Chromatographic Methods for Protein Purification

Chromatographic Methods for Protein Purification

When working with proteins, it is essential to exercise a precise degree of control within your solutions. Proteinaceous solutions may contain many different residues from fermentation steps like cell residues, aggregates, or fragments.

Chromatographic Methods for Protein Purification

One of the common methods of protein purification is gel filtration chromatography that is often used as a polishing step. This method separates protein based on size. Protein size usually correlates with molecular weight; however, the shape of the protein may complicate that correlation in this case. This is because the solution is eluted through a porous gel (usually consisting of agarose, dextran, or polyacrylamide polymers) which traps proteins within pockets formed by the gel. Typically, smaller proteins get caught in these pockets more than larger ones, and thus they spend more time in the column. Using the parlance of chromatography, the ‘mobile phase’ is fractionated within the ‘stationary phase’. Different gels correspond to different sized pores, which can be used to fractionate differently sized proteins. Additionally, the basis of a clean size-exclusion column elution is that the proteins do not react with the column itself.

This basic concept has many variations that are used for more specialized chromatography methods. For example, HIC media is used for separation by hydrophobicity. Since the media is amphiphilic, the resin can be saturated with high ionic strength buffer to change the orientation of its affinity to proteins (towards lower hydrophobicity). A similar technique is ion exchange chromatography, which uses a charged resin to bind proteins of opposite charge. Once bound, the proteins can be eluted by saturating the resin with counter-ions. This separates proteins by the power and the nature of their charge. However, the nature of this technique means that it is sensitive to external factors such as pH, temperature, and buffer composition.

For really specific protein purification, it may be necessary to use the actual ligand of the protein of interest as a binding tool. This is done in affinity chromatography, which uses resins that contain the ligands that bind to specific proteins. For example, lectin is an abundantly common ligand for membrane glycoproteins, and therefore lectin resins are typically used to purify such proteins from solution.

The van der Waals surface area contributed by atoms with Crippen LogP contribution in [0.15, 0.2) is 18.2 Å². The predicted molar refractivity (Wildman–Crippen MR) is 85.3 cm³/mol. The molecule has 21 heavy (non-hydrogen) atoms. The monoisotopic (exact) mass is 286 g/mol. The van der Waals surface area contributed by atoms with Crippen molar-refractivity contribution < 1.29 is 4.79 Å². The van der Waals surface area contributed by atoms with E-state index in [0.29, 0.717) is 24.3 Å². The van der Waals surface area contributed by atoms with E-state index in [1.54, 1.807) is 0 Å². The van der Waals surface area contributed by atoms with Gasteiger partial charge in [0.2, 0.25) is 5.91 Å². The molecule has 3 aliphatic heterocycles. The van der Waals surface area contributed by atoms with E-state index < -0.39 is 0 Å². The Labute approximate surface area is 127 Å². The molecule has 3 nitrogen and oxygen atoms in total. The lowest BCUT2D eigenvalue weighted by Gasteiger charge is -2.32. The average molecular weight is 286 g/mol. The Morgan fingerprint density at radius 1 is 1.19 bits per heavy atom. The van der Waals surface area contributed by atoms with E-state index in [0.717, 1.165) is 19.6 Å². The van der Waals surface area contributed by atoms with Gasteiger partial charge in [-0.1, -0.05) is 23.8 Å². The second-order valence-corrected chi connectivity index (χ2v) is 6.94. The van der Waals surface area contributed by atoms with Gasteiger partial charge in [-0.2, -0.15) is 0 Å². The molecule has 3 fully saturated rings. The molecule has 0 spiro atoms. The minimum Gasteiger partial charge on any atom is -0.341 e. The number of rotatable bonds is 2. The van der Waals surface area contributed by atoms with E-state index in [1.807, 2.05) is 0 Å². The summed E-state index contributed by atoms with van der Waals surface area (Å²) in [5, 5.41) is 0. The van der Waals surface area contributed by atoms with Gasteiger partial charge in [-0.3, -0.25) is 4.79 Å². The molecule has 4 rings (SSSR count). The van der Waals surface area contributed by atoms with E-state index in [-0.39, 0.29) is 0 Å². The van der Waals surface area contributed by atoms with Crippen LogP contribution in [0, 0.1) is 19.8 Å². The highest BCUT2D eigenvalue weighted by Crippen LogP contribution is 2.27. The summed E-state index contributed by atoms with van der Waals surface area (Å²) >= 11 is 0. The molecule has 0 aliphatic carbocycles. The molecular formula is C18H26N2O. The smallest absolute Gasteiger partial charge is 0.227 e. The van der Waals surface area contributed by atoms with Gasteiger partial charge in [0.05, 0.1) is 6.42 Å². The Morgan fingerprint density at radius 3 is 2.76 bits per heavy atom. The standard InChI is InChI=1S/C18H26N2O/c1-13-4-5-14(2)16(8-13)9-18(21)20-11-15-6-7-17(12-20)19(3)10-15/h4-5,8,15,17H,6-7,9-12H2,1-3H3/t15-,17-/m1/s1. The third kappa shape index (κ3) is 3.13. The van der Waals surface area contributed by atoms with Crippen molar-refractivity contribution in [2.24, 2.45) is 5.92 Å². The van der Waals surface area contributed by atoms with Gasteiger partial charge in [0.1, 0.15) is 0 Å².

Additionally, if a ligand resin is unavailable, an epitope may be engineered onto a protein via an antigen peptide tag. The most common tag is a FLAG-tag, which is a sequence of 8 consecutive amino acid residues attached to the protein. The simplicity and the compactness of this tag make it very straightforward as a protein tag for purification purposes. Once the purification is complete, proteases may be used to cleave off the tag.

red beaker protein purification

Fast protein liquid chromatography (FPLC) is a method which applies the previous concepts in an industrial setting at a throughput that is reasonable for large-scale purification. The liquid phase is pumped through the stationary phase, and the purification is facilitated through the variety of resin-protein interactions in chromatography. This technique has a smaller-scale analog at even higher pressures used primarily for analytical purposes called high performance liquid chromatography (HPLC). HPLC is a technique used frequently in an industrial setting to increase the resolution of conventional chromatography for analytical purposes. The elution through the resin column is expedited by applying high pressure. By this method, the higher speed of the elution grants lower diffusion and therefore higher resolution. One of the most common variations of this technique is reversed phase HPLC, which is when the resin is hydrophobic, and separates proteins by hydrophobicity. An organic solvent like acetonitrile can be used to elute the proteins through the column.

There are many options for purifying proteins, each with advantages and disadvantages. It is important to tailor the techniques to the specific protein of interest. Factors like protein binding, buffer composition, and protein structure all play a role in a clean purification and keeping the proteins stable and folded.

ARVYS Proteins, Inc. is a leader in the space of Protein Characterization & Purification. From protein expression to characterization of antibodies ARVYS Proteins provides protein science services for critical projects.